On the Magick of Thought Blog, Mike recently shared a post about the Danger of Popular Memes and Ancient Wisdom and how the blind acceptance of ideas and practices can cause the practitioner to avoid ask questions and critically examining what they are doing in order to improve it. In my own approach to magic, one of my rules is that the magician should be willing to consistently challenge his/her own beliefs about how magic works, or for that matter how anything else works. I've applied this rule to my own work and it's always helped me to stay sharp and never accept any explanation as a given. Test what you are told or what you tell yourself and keep testing it to see what you can change and/or improve upon.
To recognize when you need to challenge your own beliefs, its important to consider that what you think you know can actually hold you back from discovery. What you know becomes a prison in a sense because it keeps you from asking questions. You know it, and yet that knowing is an illusion that necessarily must be challenged, in order to open yourself to possibilities. When we treat what we know as a given, we limit ourselves and close off possible perspectives. Limitation in that way isn't useful, because it keeps us from exploring and utilizing those perceptions.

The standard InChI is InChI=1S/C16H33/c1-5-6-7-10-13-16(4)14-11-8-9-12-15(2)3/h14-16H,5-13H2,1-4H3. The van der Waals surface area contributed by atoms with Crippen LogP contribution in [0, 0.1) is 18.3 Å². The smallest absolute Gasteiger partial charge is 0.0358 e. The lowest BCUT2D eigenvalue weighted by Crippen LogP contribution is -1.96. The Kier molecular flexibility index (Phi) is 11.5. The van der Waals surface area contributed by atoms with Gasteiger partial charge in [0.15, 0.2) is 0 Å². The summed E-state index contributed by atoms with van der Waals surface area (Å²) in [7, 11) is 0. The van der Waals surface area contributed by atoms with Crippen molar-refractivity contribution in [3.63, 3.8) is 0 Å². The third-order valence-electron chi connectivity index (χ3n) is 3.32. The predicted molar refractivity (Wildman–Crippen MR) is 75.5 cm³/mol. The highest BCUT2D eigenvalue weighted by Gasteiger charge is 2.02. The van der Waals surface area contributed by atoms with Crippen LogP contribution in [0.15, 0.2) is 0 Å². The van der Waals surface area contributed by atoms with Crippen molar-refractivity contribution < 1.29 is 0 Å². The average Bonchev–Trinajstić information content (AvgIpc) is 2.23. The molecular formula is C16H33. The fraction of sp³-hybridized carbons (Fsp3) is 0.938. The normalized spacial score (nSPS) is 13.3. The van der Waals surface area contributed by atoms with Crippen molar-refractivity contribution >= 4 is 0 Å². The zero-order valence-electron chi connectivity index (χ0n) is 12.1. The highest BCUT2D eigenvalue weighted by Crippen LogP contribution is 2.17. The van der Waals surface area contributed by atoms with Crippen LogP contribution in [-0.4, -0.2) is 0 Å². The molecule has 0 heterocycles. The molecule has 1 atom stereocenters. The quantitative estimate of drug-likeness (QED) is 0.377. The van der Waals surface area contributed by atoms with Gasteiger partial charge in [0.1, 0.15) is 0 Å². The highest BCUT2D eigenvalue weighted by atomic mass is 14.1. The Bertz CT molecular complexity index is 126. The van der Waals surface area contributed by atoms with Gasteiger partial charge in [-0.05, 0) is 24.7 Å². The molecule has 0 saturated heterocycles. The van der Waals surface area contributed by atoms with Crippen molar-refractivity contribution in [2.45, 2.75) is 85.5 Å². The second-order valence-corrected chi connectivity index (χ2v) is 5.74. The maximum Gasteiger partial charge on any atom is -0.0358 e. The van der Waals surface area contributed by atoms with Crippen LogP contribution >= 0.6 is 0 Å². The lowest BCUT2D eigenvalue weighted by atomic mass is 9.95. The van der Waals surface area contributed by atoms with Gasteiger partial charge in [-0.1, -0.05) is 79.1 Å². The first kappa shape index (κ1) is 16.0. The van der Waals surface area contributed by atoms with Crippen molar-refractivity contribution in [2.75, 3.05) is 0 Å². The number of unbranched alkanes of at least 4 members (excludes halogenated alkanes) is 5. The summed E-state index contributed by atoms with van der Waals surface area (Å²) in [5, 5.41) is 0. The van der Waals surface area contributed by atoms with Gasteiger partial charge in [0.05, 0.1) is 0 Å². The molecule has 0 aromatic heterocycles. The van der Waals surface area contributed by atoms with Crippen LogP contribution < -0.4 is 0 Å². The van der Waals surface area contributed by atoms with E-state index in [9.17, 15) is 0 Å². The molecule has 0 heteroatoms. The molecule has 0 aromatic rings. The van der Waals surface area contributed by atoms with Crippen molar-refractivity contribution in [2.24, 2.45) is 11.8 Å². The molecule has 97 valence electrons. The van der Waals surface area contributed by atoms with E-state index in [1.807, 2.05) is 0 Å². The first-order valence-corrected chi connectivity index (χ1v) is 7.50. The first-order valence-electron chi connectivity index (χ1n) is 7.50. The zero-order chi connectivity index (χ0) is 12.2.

The best time to recognize when you need to challenge your beliefs is when you start to become so sure of them that you take them for granted. Once something is taken for granted it becomes part of the background, and when this occurs with what you belief it means you are no longer challenging what you believe. Instead you've accepted it and the limitations that come with it. The key is to continually challenge yourself on what you believe and ask yourself if it really applies to the situation, or if there are possibilities that could be explored. By doing so you may discover solutions you would otherwise ignore.
Magical Experiments podcast
This week's Magical Experiments podcast is with Felix Warren and discusses his work with the Goetia and how that work was inspired by the anime series Slayer. Click here to listen.